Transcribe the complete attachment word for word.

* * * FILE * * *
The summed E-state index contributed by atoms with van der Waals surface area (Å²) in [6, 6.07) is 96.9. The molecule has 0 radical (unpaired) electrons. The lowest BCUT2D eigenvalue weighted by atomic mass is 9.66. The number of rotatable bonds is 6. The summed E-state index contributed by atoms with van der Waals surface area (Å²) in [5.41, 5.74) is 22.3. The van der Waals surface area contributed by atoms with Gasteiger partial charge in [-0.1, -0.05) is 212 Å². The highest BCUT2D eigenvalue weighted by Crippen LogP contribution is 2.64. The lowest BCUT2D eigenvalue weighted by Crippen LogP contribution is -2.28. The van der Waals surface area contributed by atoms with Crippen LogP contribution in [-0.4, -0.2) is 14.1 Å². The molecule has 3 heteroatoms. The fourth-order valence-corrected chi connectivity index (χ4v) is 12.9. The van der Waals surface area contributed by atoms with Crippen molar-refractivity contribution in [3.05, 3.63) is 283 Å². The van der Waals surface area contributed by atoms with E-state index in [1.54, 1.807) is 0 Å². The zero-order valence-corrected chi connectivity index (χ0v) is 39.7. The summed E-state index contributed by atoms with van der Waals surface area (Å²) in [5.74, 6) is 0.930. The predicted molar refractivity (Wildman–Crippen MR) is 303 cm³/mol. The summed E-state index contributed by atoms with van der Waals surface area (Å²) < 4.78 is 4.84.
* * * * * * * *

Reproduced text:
The summed E-state index contributed by atoms with van der Waals surface area (Å²) in [6, 6.07) is 96.9. The molecule has 0 radical (unpaired) electrons. The lowest BCUT2D eigenvalue weighted by atomic mass is 9.66. The number of rotatable bonds is 6. The summed E-state index contributed by atoms with van der Waals surface area (Å²) in [5.41, 5.74) is 22.3. The van der Waals surface area contributed by atoms with Gasteiger partial charge in [-0.1, -0.05) is 212 Å². The highest BCUT2D eigenvalue weighted by Crippen LogP contribution is 2.64. The lowest BCUT2D eigenvalue weighted by Crippen LogP contribution is -2.28. The van der Waals surface area contributed by atoms with Crippen LogP contribution in [-0.4, -0.2) is 14.1 Å². The molecule has 3 heteroatoms. The fourth-order valence-corrected chi connectivity index (χ4v) is 12.9. The van der Waals surface area contributed by atoms with Crippen molar-refractivity contribution in [3.05, 3.63) is 283 Å². The van der Waals surface area contributed by atoms with E-state index in [1.54, 1.807) is 0 Å². The zero-order valence-corrected chi connectivity index (χ0v) is 39.7. The summed E-state index contributed by atoms with van der Waals surface area (Å²) in [5.74, 6) is 0.930. The predicted molar refractivity (Wildman–Crippen MR) is 303 cm³/mol. The summed E-state index contributed by atoms with van der Waals surface area (Å²) < 4.78 is 4.84.